Let’s get you up to speed with the day’s stories.
A massive fire engulfed a high-rise office building in downtown Changsha, capital of China’s southern province of Hunan, on Friday afternoon. Dozens of storeys of the more than 200m-tall China Telecom building “burned with great intensity”, state broadcaster CCTV said.
36 fire trucks and 280 firefighters were deployed to the scene. No casualties were found, according to Hunan’s fire department.
Preliminary investigations showed that the outer wall of the 42-storey building caught fire.
The United States says it is concerned about the deepening relationship between China and Russia, after Chinese President Xi Jinping met his Russian counterpart Vladimir Putin in Uzbekistan on Thursday.
It was their first face-to-face meeting since the start of the Ukraine war, with Xi calling Putin “my old friend” and Putin addressing Xi as a “dear friend”.
While it was “not surprising” that Russia and China are coming together, the US State Department spokesperson Ned Price said what was “striking” was Putin’s admission about Xi’s concerns regarding the Ukraine war.
Putin said he understood that Xi had questions and concerns about the situation in Ukraine, but praised the Chinese leader for a “balanced” position on the conflict.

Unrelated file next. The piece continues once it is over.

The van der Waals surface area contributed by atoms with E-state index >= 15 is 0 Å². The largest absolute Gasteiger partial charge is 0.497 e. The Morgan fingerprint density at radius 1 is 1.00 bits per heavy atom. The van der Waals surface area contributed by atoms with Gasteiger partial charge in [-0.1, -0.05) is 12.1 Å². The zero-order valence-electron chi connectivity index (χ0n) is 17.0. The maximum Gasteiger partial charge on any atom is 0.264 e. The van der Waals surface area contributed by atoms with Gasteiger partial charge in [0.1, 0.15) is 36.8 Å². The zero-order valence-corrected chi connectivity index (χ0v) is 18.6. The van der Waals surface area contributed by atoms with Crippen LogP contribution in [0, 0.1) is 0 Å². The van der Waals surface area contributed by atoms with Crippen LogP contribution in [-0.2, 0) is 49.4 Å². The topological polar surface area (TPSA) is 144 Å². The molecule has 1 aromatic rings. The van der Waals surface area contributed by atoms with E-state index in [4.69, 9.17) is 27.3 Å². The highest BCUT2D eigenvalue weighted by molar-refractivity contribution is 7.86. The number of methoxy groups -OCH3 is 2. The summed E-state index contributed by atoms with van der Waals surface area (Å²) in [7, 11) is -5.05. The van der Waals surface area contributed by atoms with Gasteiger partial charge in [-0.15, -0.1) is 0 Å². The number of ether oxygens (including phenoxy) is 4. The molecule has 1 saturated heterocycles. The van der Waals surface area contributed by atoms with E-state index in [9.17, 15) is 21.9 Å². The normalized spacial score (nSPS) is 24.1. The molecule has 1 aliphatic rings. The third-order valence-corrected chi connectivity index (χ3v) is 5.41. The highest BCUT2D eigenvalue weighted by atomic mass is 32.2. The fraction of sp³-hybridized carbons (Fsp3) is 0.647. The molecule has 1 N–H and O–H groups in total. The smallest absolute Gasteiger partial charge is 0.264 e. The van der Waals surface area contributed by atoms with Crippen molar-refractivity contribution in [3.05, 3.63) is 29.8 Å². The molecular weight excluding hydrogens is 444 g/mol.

He added that the US has information that Russia was seeking security assistance from China.
Analysts say that China’s stance on Russia’s invasion of Ukraine during talks with Putin was a delicate balancing act that was not easy for Beijing to pull off.
The queue to see Queen Elizabeth lying in state in London was temporarily closed on Friday (Sep 16) after reaching capacity. Government officials warned of waiting times of at least 14 hours.
Tens of thousands came to see her coffin on its journey to London, and that many more have now joined to pay their respects during a four-and-a-half-day lying-in-state ceremony.
About 750,000 people in total are expected to file past the Queen’s coffin before Monday morning.
The queue was around 8km long as of 9am GMT (5pm, Singapore time), the culture department’s live queue tracker showed.
Singapore reported a higher rate of workplace fatalities in the first half of 2022, even as the number of reported workplace injuries fell.
There were 28 workplace deaths in the first half of the year, bringing the 6-month fatality rate per 100,000 workers to 0.8. This was higher than the 0.4 deaths per 100,000 workers in the second half of 2021 and 0.7 fatalities per 100,000 workers in the first half of last year.
Falls from height and vehicular-related incidents made up half of the 28 deaths reported.
A total of 10,429 workplace injuries were reported in the first half of 2022, 4.5 per cent lower compared with the second half of 2021. This was driven by a decline in the number of both major and minor injuries.
The construction industry accounted for the highest number of fatalities, with 10 deaths reported in the first half of 2022. It was also the biggest contributor of major injuries reported.
The Manpower Ministry said it has stepped up enforcement efforts in the construction industry.